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Myles Garrett and the Excuses That Fall Flat

Cleveland Browns defensive end Myles Garrett (95) hits Pittsburgh Steelers quarterback Mason Rudolph (2) with his own helmet as offensive guard David DeCastro (66) tries to stop Garrett during the fourth quarter. (Ken Blaze/USA TODAY Sports )
It’s all too human to make implausible counter-accusations when you’re caught doing wrong. Thankfully, the gambit tends to fail.

You probably saw that ugly fight toward the end of last week’s Cleveland Browns–Pittsburgh Steelers game. Shortly after Steelers quarterback Mason Rudolph threw a pass, Browns defensive end Myles Garrett tackled him and brought him to the ground, and the two started scuffling. Garrett grabbed Rudolph by the facemask, managed to yank off the quarterback’s helmet, and a moment later, consumed with rage, swung the helmet at Rudolph’s head. Thankfully it was only a glancing blow with the bottom of the helmet; it is not unthinkable that a football helmet hitting a man’s head at full force could crack his skull.

The NFL suspended Garrett indefinitely, adding that the suspension would be, at minimum, for the rest of the year. The league also gave multiple-game suspensions to several other players who participated in the fight.

Thursday, while appealing to the league to lessen his suspension, Garrett claimed Rudolph called him a racial slur just prior to the brawl.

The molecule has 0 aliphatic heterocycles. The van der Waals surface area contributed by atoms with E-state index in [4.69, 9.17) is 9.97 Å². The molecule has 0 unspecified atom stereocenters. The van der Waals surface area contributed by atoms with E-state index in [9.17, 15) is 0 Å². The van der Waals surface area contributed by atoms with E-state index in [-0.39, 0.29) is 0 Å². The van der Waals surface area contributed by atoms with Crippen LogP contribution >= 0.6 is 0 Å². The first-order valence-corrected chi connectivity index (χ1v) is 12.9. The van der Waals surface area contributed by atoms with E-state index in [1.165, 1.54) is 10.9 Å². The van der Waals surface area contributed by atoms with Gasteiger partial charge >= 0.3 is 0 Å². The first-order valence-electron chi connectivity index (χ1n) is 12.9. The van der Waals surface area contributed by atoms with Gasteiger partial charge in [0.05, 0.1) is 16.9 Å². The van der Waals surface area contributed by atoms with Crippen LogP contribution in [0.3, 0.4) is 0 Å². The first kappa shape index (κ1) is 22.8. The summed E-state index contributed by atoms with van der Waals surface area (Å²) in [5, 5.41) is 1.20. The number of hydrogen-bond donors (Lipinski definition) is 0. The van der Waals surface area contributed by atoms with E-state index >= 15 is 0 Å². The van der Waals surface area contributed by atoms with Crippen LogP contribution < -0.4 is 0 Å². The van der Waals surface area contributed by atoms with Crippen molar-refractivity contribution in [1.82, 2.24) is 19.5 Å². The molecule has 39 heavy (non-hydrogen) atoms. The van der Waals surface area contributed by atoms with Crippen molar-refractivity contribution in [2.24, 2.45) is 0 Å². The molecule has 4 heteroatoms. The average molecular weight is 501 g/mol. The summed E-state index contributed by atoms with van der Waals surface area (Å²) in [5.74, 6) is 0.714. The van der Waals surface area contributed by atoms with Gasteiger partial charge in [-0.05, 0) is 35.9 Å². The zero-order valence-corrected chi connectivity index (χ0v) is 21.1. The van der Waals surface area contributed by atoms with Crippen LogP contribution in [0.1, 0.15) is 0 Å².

Garrett encountered quite a bit of skepticism over this claim. He never mentioned it at all in any interview over the past week, and his post-game statement declared that he had made “a terrible mistake,” and selfishly “lost his cool,” and apologized to Rudolph.

Rudolph’s lawyer called the Garrett’s racism allegation a lie. Garrett’s teammate, quarterback Baker Mayfield “seemed pretty stunned” when he was told of the new allegation, and told a reporter that it “wasn’t something he’d [previously] heard, including from anyone on the team.” But several of Garrett’s teammates also said that they didn’t think he would lie about something so consequential.

The league announced Thursday afternoon that it could find no evidence to confirm Garrett’s accusation. Late Thursday, Garrett turned to Twitter, suggesting that someone had unfairly leaked the accusation, which he’d intended to remain private: “I was assured that the hearing was space that afforded the opportunity to speak openly and honestly about the incident that led to my suspension,’’ Garrett wrote. “This was not meant for public dissemination, nor was it a convenient attempt to justify my actions or restore my image in the eyes of those I disappointed.”

You’re already hearing the comparisons of Garrett to actor Jussie Smollett. While it’s theoretically possible that Rudolph used the slur, and no other player heard it, and Garrett chose not to mention it to anyone else for an entire week before choosing to tell the league in his appeal . . . many will choose to believe a simpler explanation: Garrett lost his temper, did something terrible, and when facing the end of his 2019 season and a possible penalty carrying over into 2020, made a false accusation to make his actions seem justifiable, in hopes that the league would reduce his punishment.